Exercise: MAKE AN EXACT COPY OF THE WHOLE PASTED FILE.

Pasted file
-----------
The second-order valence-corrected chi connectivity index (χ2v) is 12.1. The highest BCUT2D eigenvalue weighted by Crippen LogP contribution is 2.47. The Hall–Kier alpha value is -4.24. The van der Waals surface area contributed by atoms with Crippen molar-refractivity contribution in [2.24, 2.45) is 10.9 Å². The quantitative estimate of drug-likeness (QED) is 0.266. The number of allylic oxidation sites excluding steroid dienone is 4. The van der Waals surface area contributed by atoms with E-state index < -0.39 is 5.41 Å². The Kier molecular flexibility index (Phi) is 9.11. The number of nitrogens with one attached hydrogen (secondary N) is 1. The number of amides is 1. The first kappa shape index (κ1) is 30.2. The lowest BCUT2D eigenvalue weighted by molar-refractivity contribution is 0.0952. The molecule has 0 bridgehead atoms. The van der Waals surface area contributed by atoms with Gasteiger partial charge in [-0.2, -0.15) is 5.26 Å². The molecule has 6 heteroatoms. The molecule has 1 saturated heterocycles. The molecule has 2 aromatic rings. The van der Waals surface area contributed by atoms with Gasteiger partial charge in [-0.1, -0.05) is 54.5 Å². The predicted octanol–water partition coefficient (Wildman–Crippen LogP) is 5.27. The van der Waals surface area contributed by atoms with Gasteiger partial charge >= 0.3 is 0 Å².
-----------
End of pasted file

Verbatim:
The second-order valence-corrected chi connectivity index (χ2v) is 12.1. The highest BCUT2D eigenvalue weighted by Crippen LogP contribution is 2.47. The Hall–Kier alpha value is -4.24. The van der Waals surface area contributed by atoms with Crippen molar-refractivity contribution in [2.24, 2.45) is 10.9 Å². The quantitative estimate of drug-likeness (QED) is 0.266. The number of allylic oxidation sites excluding steroid dienone is 4. The van der Waals surface area contributed by atoms with E-state index < -0.39 is 5.41 Å². The Kier molecular flexibility index (Phi) is 9.11. The number of nitrogens with one attached hydrogen (secondary N) is 1. The number of amides is 1. The first kappa shape index (κ1) is 30.2. The lowest BCUT2D eigenvalue weighted by molar-refractivity contribution is 0.0952. The molecule has 0 bridgehead atoms. The van der Waals surface area contributed by atoms with Gasteiger partial charge in [-0.2, -0.15) is 5.26 Å². The molecule has 6 heteroatoms. The molecule has 1 saturated heterocycles. The molecule has 2 aromatic rings. The van der Waals surface area contributed by atoms with Gasteiger partial charge in [-0.1, -0.05) is 54.5 Å². The predicted octanol–water partition coefficient (Wildman–Crippen LogP) is 5.27. The van der Waals surface area contributed by atoms with Gasteiger partial charge >= 0.3 is 0 Å².